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Diary of Charles Francis Adams, 1865

Monday 3d.

3 April 1865

Wednesday 5th

5 April 1865
4 April 1865
Tuesday 4th

A genial fine day for once. Lord Russell had appointed an interview with me at his house at noon today and I drove down there, but Lady Russell was obliged to come in to say that he was confined to his bed with a bad enough, and could not see me. I left such of my Despatches as I meant to read to him, for him to look at, and to appoint some future day when he should be recovered to talk over them. The remainder of the day passed in writing and correcting or revising what had been written. There was news from America, but not such as to supply much information. Probably the next accounts246 may clear up the situation of Sherman, who is evidently advancing upon Raleigh. The newspapers of this morning contain reports of the proceedings of the House of Commons in the death of Mr Cobden. Lord Palmerston tried to do something, but he mainly betrayed his own want of conception of Mr C’s character and merits. He dwelt mainly upon his disinterestedness in declining all honors and rewards—which must indeed have been a constant cause of astonishment to a man who has been in place for sixty years, and through all vicissitudes of parties. In truth, it would be difficult to conceive greater opposites than these men. Mr d’Iraeli appreciated better the deceased statesman. His mind is larger and more comprehensive. But even he spoke as if fettered by the consciousness of influences around him which would not admit of his touching realities too roughly. He did say that Mr Cobden was the greatest representative ever produced by the middle classes. This may be true, though it might need some careful comparisons fully to establish it. Its truth is however that symptom of social revolution in the present day unwelcome to the aristocracy, and which will make them prompt to consent to seeing the last of him at the cheap cost a few fading roses case over his body. Walk around Picadilly and the east side of Hyde Park. The fashionables are beginning their customary drives in this inclosure, the loungers delight as usual in watching the movements of the Princess of Wales. As the Queen still refuses to show herself, some royalty must take its place, or people will have nothing to uphold their need of exercise. What a pity we could not get up some corresponding democratic amusement for idlers in America! It would save their evening over here to ape a devotion to different ideas. Mr Alward dined with me, and we then went to the opera at Count Garden. The piece was the Tuvature of Verdi, which I never before saw so well put on the stage. The Orchestra is admirable. The charms and the service effects very good. The cast in general respectable. But I missed Brignoli in Manrico, Didier in Azucena and two or three performers I saw in America in Lenora. Graziani did as well perhaps in Count de Luna as any body. The harmonies which run through the piece were more fully developed to my ear than ever before, though I was less touched by several of the single airs. On the whole I enjoyed the performance more than any of the kind since I have been here. Attendance rather than. Home at midnight.247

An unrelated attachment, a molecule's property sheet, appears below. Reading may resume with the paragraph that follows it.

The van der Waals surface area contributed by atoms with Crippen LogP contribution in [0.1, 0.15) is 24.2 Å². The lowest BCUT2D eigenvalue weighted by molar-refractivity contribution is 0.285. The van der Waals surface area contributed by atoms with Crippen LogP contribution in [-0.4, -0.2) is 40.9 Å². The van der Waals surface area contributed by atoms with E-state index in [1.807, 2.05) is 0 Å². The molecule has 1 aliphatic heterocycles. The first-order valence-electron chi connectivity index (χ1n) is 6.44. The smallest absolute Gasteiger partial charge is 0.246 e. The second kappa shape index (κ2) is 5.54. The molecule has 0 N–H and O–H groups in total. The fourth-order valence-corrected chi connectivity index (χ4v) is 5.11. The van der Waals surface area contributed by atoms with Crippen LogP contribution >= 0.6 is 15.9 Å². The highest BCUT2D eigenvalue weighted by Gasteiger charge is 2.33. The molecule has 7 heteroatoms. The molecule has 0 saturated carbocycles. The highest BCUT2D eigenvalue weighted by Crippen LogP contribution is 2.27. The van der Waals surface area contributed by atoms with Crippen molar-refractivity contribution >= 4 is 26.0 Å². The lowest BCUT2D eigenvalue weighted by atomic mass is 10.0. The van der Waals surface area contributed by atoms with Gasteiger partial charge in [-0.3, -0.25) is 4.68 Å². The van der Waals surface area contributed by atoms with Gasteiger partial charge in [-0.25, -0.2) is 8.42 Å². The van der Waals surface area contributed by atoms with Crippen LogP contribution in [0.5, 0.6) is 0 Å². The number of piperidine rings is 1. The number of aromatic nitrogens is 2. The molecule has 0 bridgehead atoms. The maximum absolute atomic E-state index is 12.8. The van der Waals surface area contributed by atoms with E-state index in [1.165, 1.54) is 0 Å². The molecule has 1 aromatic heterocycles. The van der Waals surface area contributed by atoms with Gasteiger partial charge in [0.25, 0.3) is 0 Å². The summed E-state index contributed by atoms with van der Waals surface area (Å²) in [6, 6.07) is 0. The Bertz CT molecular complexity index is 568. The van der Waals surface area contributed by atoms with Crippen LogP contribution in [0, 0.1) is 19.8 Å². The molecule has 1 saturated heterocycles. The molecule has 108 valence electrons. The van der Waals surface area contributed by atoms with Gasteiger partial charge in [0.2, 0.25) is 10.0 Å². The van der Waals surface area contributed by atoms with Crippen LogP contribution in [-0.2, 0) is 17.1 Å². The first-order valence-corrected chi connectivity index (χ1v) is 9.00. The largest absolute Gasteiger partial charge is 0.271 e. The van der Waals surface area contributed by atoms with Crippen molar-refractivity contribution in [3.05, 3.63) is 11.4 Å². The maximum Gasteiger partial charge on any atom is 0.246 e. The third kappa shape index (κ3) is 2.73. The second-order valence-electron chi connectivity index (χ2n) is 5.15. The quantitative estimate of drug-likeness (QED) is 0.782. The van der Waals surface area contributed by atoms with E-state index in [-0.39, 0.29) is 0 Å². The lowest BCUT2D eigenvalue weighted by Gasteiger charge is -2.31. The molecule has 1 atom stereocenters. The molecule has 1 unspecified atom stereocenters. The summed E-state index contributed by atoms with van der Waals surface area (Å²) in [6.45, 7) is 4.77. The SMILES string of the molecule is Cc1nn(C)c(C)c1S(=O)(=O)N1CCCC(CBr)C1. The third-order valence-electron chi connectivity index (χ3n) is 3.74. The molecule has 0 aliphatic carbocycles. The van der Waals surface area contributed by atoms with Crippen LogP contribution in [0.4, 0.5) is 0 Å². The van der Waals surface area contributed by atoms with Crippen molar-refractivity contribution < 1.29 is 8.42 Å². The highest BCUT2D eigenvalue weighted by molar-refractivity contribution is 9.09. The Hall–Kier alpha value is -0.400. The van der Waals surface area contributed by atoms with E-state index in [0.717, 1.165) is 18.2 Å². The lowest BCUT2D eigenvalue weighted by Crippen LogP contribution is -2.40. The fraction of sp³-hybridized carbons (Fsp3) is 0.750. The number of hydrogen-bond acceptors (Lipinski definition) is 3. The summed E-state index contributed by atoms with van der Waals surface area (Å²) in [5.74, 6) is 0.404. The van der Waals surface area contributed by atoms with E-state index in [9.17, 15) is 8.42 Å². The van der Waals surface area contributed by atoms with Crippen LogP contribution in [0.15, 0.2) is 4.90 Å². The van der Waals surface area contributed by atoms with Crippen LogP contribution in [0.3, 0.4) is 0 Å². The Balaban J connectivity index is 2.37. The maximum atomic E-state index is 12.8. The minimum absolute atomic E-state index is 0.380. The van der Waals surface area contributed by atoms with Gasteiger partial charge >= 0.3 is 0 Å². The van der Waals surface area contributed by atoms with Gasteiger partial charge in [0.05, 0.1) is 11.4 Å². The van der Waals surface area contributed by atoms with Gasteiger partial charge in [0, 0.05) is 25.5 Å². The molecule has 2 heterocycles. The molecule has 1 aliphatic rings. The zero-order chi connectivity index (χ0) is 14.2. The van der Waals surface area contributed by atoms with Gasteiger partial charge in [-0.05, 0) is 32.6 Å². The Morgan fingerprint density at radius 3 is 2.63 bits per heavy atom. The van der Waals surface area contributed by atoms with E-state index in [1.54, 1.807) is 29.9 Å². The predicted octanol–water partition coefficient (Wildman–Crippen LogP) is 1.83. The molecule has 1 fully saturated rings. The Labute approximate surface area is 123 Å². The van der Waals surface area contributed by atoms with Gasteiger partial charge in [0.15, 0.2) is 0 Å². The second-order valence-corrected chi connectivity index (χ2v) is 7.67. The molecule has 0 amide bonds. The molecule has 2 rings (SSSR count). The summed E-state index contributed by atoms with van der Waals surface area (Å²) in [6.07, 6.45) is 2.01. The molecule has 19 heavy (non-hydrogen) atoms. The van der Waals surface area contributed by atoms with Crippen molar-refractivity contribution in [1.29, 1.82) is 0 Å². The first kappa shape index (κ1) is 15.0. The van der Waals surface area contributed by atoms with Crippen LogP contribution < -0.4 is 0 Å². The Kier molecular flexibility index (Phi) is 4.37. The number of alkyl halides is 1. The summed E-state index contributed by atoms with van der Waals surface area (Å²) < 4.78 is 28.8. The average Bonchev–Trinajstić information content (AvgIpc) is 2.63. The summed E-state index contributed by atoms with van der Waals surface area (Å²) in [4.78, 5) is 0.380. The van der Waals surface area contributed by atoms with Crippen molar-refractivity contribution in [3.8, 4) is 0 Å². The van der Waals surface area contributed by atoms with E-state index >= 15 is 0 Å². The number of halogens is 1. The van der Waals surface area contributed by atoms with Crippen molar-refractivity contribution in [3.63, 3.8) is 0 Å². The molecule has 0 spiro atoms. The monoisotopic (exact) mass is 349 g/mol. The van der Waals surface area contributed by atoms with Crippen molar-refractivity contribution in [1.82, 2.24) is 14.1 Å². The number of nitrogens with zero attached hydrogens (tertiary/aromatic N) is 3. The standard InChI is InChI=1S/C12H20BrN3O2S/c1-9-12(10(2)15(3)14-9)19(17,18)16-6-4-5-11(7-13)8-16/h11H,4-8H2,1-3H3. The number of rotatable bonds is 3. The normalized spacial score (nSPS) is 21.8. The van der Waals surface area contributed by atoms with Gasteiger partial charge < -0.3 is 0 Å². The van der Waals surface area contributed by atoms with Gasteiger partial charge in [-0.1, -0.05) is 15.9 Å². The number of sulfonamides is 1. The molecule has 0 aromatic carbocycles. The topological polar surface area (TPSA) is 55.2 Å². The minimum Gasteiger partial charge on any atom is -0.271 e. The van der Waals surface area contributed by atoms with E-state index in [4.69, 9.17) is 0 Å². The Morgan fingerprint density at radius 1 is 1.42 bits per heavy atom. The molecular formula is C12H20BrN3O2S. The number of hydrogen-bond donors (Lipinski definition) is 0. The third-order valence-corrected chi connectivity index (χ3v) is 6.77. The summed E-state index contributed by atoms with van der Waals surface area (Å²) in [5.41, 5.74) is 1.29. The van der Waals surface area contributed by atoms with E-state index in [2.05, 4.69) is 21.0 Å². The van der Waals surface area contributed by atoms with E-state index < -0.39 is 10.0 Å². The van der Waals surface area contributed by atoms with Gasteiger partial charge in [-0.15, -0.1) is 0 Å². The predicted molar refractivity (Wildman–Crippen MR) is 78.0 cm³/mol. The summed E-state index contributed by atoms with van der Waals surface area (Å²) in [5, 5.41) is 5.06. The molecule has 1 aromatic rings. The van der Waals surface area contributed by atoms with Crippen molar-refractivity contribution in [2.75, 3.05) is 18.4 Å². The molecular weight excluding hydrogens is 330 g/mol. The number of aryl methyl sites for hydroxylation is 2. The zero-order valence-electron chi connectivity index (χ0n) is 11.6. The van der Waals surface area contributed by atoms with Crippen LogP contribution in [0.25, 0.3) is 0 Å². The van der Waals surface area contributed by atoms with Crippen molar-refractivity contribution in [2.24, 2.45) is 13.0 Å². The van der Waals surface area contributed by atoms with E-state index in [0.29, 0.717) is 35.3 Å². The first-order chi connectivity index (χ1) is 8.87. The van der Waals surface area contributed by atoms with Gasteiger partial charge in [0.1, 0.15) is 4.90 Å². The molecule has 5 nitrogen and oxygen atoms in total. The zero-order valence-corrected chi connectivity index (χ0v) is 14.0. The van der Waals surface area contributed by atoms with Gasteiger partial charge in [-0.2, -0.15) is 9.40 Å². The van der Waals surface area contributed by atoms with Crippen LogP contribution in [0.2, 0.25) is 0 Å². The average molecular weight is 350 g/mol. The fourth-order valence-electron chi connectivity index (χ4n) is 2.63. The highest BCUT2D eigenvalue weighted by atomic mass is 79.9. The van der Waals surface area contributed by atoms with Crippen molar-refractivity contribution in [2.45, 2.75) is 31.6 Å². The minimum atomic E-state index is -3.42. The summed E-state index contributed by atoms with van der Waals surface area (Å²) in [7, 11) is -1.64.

Cite web page as:

Charles Francis Adams, Sr., [date of entry], diary, in Charles Francis Adams, Sr.: The Civil War Diaries (Unverified Transcriptions). Boston: Massachusetts Historical Society, 2015. http://www.masshist.org/publications/cfa-civil-war/view?id=DCA65d094